Alex Davis

Nebraska outside linebacker Alex Davis has shed the doubt that stayed with him earlier in his career, position coach Jovan Dewitt said Tuesday night on Sports Nightly. 

LINCOLN — When Nebraska senior outside linebacker Alex Davis walks in a room, position coach Jovan Dewitt said Tuesday night on the Husker Sports Network, he’s “everything you’d want a person to look like” for the pass-rushing role. Long, thick, athletic.

And now, Dewitt said, Davis is sure of himself and his role in Nebraska’s defense. That might be the biggest development of all.

“The one thing that held Alex back early on, in my opinion, was almost his doubt in himself,” Dewitt said on “Sports Nightly.” “ ‘Should I do this, should I not do this?’ Now I think you’re seeing him turn it loose and not be afraid to make some mistakes.”

Davis’ comfort with the position, his role and his position coach and coordinator is also a factor in his growth. The same is true of the smaller, hybrid outside ’backer who may start opposite Davis in 2019, JoJo Domann, who switched from safety at midseason.

“He understands, because he comes from the safety position, that he has that 30,000-foot view of things,” Dewitt said. “So he understands how some of the intricacies up front relate to some of the back end stuff.”

Domann now weighs 230 to 235 pounds, Dewitt said, and will be “a lot more physical” at the line of scrimmage, where play moves faster and requires faster reaction than at safety.

More notes from the “Sports Nightly” appearance by both NU linebacker coaches:

  • Scottsbluff true freshman Garrett Nelson, who enrolled early, has to be told “whoa” at times in practice, but that’s better, Dewitt said, than “giddyup.”

“He’s old-school, Blackshirt football, he’s in the office 24/7, he’s watching film, he’ll be a huge contributor for us on special teams and have a situational role on the defensive front,” Dewitt said. Nelson’s work ethic is “infectious.”

  • Incoming freshman Jamin Graham has such big hands, Dewitt said, that a handshake with him is “emasculating.”

“And I don’t have small hands,” Dewitt said.

Graham needs time in the weight room to grow into his tall, long frame. Dewitt said NU coaches have broken down how Graham runs and begun to rebuild it.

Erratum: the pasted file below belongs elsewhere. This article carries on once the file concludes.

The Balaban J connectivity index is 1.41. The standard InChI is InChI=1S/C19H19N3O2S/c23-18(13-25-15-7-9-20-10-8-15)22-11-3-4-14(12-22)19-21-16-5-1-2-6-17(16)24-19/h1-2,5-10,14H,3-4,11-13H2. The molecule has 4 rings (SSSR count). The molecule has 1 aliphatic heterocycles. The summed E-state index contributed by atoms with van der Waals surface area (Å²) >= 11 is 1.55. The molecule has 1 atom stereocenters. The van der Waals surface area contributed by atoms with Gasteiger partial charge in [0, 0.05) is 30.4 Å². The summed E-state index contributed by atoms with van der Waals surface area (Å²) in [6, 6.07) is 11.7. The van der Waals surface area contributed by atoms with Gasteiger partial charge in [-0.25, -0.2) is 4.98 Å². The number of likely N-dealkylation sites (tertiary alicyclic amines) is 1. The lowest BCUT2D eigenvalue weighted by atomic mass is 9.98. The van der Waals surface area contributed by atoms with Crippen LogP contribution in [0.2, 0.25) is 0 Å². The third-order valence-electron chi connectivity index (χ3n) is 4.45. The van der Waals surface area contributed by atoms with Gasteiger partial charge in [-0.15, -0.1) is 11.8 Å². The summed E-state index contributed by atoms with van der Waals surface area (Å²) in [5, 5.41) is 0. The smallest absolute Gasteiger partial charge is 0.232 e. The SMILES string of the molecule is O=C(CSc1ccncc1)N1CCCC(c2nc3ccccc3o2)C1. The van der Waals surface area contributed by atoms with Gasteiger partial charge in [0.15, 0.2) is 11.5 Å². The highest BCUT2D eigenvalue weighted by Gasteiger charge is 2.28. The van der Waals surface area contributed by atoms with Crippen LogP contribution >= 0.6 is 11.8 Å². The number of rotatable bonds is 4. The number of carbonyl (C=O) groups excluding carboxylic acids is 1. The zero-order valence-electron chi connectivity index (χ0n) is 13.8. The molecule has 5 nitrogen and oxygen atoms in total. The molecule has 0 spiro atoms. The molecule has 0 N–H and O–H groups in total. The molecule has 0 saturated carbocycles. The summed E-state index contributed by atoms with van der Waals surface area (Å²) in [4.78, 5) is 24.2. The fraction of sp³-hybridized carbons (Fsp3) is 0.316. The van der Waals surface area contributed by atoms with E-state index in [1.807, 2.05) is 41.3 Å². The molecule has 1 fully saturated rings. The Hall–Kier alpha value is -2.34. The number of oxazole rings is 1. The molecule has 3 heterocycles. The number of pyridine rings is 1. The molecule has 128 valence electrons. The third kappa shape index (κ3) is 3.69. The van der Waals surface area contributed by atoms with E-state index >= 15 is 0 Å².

• Managing reps in practice is important, Dewitt said, for fifth-year senior outside linebacker Tyrin Ferguson, who has battled various injuries in his career. When healthy — like in the 2018 season opener against Colorado — Ferguson has a high ceiling.

Staying healthy is equally important for sophomore Caleb Tannor, who had a “fundamental issue with how he took some stuff as a freshman and through his high school career that we’ve gotten fixed.” Tannor hadn’t experienced a summer of lifting weights until he arrived at NU.

“If he doesn’t have a really good year, I’m going to be really surprised and disappointed,” Dewitt said.

  • Inside linebackers coach Barrett Ruud said his position is thin as one of the top guys, Will Honas, missed spring practice while rehabbing a torn ACL. Honas, who retained his redshirt because he got hurt in the fourth game last season, has two seasons left and will be “full go” for training camp, where he’s expected to compete for time with expected starters Mohamed Barry and Collin Miller, who has completed the transition from outside linebacker.

Omaha Burke freshman Nick Henrich had been one of the top players in spring practice, but a knee injury will keep him from at least the start of training camp. Ruud does expect Henrich to play at some point in 2019, with a possible redshirt because of the NCAA’s new four-game rule.

“He’s smart, he’s tough, he’s very athletic, he’s dependable and he’s got a natural feel for the game,” Ruud said. “He was on track to play a lot of football this fall.”

  • Another freshman, York’s Garrett Snodgrass, is obviously a coach’s son, Ruud said. Garrett’s dad, Glen, is York’s coach. Garrett’s understanding of the game is high for a freshman, Ruud said.

“He’s all about football,” Ruud said. “Guys like him made Nebraska really successful for a long time.”

  • Jackson Hannah, also an incoming freshman, is “sharp” and “versatile.” Redshirt freshman walk-on Joseph Johnson, from Gretna, is athletic and intelligent and will “only get better and better” after making a “huge jump” in the offseason.

Reporter - Nebraska athletics

Sam covers Nebraska football, recruiting, women's basketball and more for The World-Herald. Follow him on Twitter @swmckewonOWH. Email:

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